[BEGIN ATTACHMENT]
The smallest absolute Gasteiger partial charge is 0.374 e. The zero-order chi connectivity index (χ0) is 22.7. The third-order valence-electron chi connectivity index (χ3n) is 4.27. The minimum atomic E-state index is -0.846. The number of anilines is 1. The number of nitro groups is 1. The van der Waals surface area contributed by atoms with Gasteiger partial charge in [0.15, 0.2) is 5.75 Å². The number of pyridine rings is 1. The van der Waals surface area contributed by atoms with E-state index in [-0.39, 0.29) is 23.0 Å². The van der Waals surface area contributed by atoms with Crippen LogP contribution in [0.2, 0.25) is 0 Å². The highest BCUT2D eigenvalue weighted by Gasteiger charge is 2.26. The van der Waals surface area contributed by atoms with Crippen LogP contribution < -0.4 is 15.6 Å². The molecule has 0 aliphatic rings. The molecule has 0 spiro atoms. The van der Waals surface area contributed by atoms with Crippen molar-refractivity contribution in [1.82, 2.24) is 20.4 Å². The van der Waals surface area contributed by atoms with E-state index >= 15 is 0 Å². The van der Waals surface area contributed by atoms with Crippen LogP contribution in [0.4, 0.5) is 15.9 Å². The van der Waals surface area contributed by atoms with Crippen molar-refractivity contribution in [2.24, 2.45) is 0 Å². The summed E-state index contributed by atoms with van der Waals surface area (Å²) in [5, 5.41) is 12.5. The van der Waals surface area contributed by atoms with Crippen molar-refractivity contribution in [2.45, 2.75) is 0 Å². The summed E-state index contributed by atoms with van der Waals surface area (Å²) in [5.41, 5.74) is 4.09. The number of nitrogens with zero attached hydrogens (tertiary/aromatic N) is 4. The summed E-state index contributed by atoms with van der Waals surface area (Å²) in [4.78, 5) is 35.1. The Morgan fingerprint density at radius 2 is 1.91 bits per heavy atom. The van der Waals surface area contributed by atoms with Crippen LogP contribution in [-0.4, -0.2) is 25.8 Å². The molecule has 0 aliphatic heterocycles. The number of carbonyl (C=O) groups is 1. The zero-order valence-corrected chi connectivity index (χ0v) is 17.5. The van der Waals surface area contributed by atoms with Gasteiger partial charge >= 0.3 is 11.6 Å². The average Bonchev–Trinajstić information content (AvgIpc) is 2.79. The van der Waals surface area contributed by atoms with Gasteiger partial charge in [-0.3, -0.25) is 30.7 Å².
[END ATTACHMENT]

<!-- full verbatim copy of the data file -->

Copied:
The smallest absolute Gasteiger partial charge is 0.374 e. The zero-order chi connectivity index (χ0) is 22.7. The third-order valence-electron chi connectivity index (χ3n) is 4.27. The minimum atomic E-state index is -0.846. The number of anilines is 1. The number of nitro groups is 1. The van der Waals surface area contributed by atoms with Gasteiger partial charge in [0.15, 0.2) is 5.75 Å². The number of pyridine rings is 1. The van der Waals surface area contributed by atoms with E-state index in [-0.39, 0.29) is 23.0 Å². The van der Waals surface area contributed by atoms with Crippen LogP contribution in [0.2, 0.25) is 0 Å². The highest BCUT2D eigenvalue weighted by Gasteiger charge is 2.26. The van der Waals surface area contributed by atoms with Crippen LogP contribution < -0.4 is 15.6 Å². The molecule has 0 aliphatic rings. The molecule has 0 spiro atoms. The van der Waals surface area contributed by atoms with Crippen molar-refractivity contribution in [1.82, 2.24) is 20.4 Å². The van der Waals surface area contributed by atoms with E-state index >= 15 is 0 Å². The van der Waals surface area contributed by atoms with Crippen LogP contribution in [0.4, 0.5) is 15.9 Å². The van der Waals surface area contributed by atoms with Crippen molar-refractivity contribution in [2.24, 2.45) is 0 Å². The summed E-state index contributed by atoms with van der Waals surface area (Å²) in [5, 5.41) is 12.5. The van der Waals surface area contributed by atoms with Crippen molar-refractivity contribution in [2.45, 2.75) is 0 Å². The summed E-state index contributed by atoms with van der Waals surface area (Å²) in [5.41, 5.74) is 4.09. The number of nitrogens with zero attached hydrogens (tertiary/aromatic N) is 4. The summed E-state index contributed by atoms with van der Waals surface area (Å²) in [4.78, 5) is 35.1. The Morgan fingerprint density at radius 2 is 1.91 bits per heavy atom. The van der Waals surface area contributed by atoms with Crippen LogP contribution in [-0.4, -0.2) is 25.8 Å². The molecule has 0 aliphatic heterocycles. The number of carbonyl (C=O) groups is 1. The zero-order valence-corrected chi connectivity index (χ0v) is 17.5. The van der Waals surface area contributed by atoms with Gasteiger partial charge >= 0.3 is 11.6 Å². The average Bonchev–Trinajstić information content (AvgIpc) is 2.79. The van der Waals surface area contributed by atoms with Gasteiger partial charge in [-0.3, -0.25) is 30.7 Å².